Barcelona is clearly a city with a bright future. Construction for the Olympics is underway everywhere, and the world will turn it's attention towards Barcelona next summer for the Olympic games. Barcelona is the premier city off Catalonia. Catalonia has a distinct culture and language which was suppressed by Franco but which now flourishes. Catalan seems to be a mixture of French and Spanish. Barcelona has a little bit of an attitude; politically independent and "sophisticated" and culturally thinking of themselves as more "refined" and "European" than the rest of Spain. Barcelona was an anarchist/Republican haven during the war and I enjoyed seeing the actual streets described by Orwell in the Republican infighting in Homage to Catalonia. Barcelona is still a little rebellious and there is an extremist element desirous of Catalonian succession from Spain. Barcelona is supposedly politically "savvy," ie. progressive.

      We are trying to move into the Spanish hours. This means late, late nights supplemented by long siestas. Dinner at 10 P.M. followed by a drink at midnight and then dancing until dawn. The discos rage all night with intensity and it is a enthusiastic crowd. There are also some of the geekiest, hick-like guys. They totally remind me of the "swinging Czechoslovakian brothers" on Saturday Night Live. Not like I am a great dancer or anything but these guys are comically spastic and crudely aggressive (like Italian men) to boot. The music was uneven to a strange degree ranging from cutting edge dance music to AC/DC and The Ramones (?!?). A lot of the dance music was eminently undanceable.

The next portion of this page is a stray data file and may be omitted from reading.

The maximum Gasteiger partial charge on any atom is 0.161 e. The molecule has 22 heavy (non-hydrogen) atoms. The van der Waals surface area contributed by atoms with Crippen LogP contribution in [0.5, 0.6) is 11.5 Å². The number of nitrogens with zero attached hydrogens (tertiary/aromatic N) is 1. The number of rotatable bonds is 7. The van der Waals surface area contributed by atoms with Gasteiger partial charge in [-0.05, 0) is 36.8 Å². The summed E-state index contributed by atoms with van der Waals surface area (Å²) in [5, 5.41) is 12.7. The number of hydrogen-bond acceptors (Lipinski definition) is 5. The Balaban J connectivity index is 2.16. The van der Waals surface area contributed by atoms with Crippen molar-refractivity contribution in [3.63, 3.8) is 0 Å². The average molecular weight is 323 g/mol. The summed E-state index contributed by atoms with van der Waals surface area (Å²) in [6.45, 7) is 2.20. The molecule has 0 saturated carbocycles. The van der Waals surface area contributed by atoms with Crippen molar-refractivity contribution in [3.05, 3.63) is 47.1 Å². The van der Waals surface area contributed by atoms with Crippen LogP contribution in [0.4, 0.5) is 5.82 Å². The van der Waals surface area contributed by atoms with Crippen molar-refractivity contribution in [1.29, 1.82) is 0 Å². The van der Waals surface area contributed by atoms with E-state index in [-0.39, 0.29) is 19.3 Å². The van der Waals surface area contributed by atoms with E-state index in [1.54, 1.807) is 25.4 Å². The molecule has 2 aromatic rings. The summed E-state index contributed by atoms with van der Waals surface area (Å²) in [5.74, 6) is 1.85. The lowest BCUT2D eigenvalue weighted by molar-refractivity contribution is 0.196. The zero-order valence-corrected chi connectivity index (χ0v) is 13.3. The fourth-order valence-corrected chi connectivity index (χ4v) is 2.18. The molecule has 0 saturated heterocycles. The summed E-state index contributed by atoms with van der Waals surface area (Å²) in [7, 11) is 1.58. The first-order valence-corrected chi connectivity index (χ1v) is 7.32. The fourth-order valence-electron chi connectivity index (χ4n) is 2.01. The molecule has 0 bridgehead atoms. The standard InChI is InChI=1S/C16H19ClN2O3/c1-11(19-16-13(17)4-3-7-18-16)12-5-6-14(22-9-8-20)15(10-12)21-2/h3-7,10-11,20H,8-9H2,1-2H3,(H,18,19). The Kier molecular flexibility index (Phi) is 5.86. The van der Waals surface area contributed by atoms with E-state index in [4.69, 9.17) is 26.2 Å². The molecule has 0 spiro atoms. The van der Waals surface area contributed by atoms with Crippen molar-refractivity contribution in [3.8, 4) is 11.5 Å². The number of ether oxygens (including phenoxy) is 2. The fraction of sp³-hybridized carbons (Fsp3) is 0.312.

It seems Spain emerged from the stupor of Franco with enormous pent up energies. There is an element of this which finds an expression in vice - pornography everywhere, prostitution, etc. But I have been told that things are settling down. There is a rough element to Spain and it seems that the streets here are a little more dangerous than in the other parts of Europe. Barcelona, is a port city, and there are some areas in the Gotti Barri area (the old section of town) that are dark and dangerous. Marty observed an old man get mugged here.

Sangria bars...